“Impure patience is the attitude: ‘Just hold on and eventually things will get better; I’ll get my own way in the end if I’m patient enough.’ This approach can temporarily block or blunt the edge of suffering, but it doesn’t deal with the resistance or the desire that is suffering’s root.

“Pure patience is the kind of acceptance that acknowledges the presence of something without adding anything to it or covering it up. It is supported by the insight that when one’s mind stops fidgeting, whining and blaming, then suffering can be understood. It is this suffering that stirs up hatred and greed and despair, and it is through practicing the Dhamma, or Way, of liberation that its energy and emotional current can be stopped. Reactivity isn’t the truth of the mind; it’s a conditioned reflex, and it’s not self. Because of that, suffering can be undone, and when it is, the mind is free….

“One year, I decided to not allow my mind to complain about anyone or anything. I was at Amaravati then, which was busy and there was a large community of people of many nationalities, with different languages and from different cultures. So in the general confusion and dysfunction of it all, my longing for simplicity and stability was sorely challenged, and I could get quite irritable. I kept most of it to myself, but still my mind was discontented. Hence the resolution…

“So instead I had to watch the irritation. Just putting up with it didn’t really take me across. I could put up with things and become a patronizing old grump who puts up with things.

“But instead, as the practice of patience deepened, it took me to that point in the mind where I could feel the chafing, the tension, the disappointment — and the wanting to get away from it. At the point, where there was no excuse and no alternative, there was also no condemnation. After all, no one like suffering. And we’re all in this together — wanting peace and harmony, but disappointing and irritating each other nonetheless….

“And from there, my mind began to open into love and compassion for all of us. It shouldn’t be like this, but it is — and we have to support each other. I could realize, ‘There’s nothing wrong with them. They’re my patience teachers, they’re helping me to cross over the flood by getting me to jettison my demands, impatience and narrow-mindedness.’…

“This is the perfection of patience: it can make one’s life a vehicle for blessing.”

5 Jun
2017
Posted in: Activism, Books, Practice
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That Place is Within Ourselves

In The Words & Wisdom of Charles Johnson (2011)this amazing novelist, philosopher, teacher, illustrator, award winner, and sanscrit scholar (!) writes:

“Our era looks eerily (to me) like the time of Petronius, author of the Satyricon, at the end of the Roman empire. A time of late cultural decadence, confusion, and incoherence. So many people are scarred and scared, stressed and depressed, angry and willful.

“Given that fact, we need a place for spiritual renewal and healing. That place is within ourselves. It is always available to us. We need not look outside ourselves in order to achieve happiness and freedom from suffering. As it says in the Digha Nikaya:

“You should be an island to yourself, a refuge to yourself, not dependent on any other but taking refuge in the truth and none other than the truth. And how do you become an island and a refuge to yourself? In this way: You see and contemplate your body as composed of all the forces of the universe. Ardently and mindfully, you steer your body-self by restraining your discontent with the world about you. In the same way, observe and contemplate your feelings and use that same ardent restraint and self-possession against enslavement by greed or desire. By seeing attachment to your body and feelings as blocking the truth, you dwell in self-possession and ardent liberation from those ties. This is how you live as an island to yourself and a refuge in the truth–that one will come out of the darkness and into the light.”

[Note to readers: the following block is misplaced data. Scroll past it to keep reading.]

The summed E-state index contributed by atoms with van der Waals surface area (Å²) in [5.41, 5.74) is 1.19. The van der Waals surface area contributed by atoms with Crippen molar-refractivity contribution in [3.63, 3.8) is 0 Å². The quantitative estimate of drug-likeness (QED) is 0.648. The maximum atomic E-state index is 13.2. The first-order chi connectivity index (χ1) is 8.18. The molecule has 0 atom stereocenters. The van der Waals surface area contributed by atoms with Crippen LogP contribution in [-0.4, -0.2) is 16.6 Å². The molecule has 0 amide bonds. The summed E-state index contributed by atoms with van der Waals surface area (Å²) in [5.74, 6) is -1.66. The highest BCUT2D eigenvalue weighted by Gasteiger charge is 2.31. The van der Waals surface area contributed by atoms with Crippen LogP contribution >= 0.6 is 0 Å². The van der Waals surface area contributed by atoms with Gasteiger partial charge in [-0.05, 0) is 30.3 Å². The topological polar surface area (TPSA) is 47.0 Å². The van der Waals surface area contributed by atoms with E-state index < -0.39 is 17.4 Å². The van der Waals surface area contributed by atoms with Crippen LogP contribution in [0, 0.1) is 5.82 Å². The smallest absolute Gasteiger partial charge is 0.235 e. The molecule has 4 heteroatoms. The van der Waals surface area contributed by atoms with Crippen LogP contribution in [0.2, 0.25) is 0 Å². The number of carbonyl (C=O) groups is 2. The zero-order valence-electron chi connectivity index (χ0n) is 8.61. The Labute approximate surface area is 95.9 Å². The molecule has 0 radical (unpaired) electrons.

15 May
2017
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Hard. But Necessary.

The tiptoeing around race and other forms of difference as if in fear of waking a sleeping lion is one of the most subtly toxic attributes of whiteness in our culture right now. Everyone fears making mistakes. For white folks, though, the coexistence of being historically lauded as the creators of what is right, making mistakes must be hard. We are all waking up. It is going to get messy.”

— from Radical Dharma: Talking Race, Love, and Liberation,
by Rev. angel Kyodo williams
and Lama Rod Owens
with Jasmine Syedullah, PhD,

which has been on my list to read for awhile, but I’m just now getting around to. (Thanks for the nudge, Akiko.)

4 May
2017
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Lighter. Freer. Happier.

I cleared my calendar this week so I could stay home and take care of my back. (Which, by the way, is recovering nicely.) One of the side benefits is that I’ve been able to really get into reading Guy Armstrong’s excellent new book, Emptiness: A Practice Guide for Meditators, which just came out this week.

“Emptiness” may not sound very appealing. But the Buddhist concept of “emptiness” means something quite different than “void,” or “vacancy,” or “nothingness.” It’s actually the fundamental property of everything that appears in our world. It’s what allows us to change and to grow. It’s what lets us be free!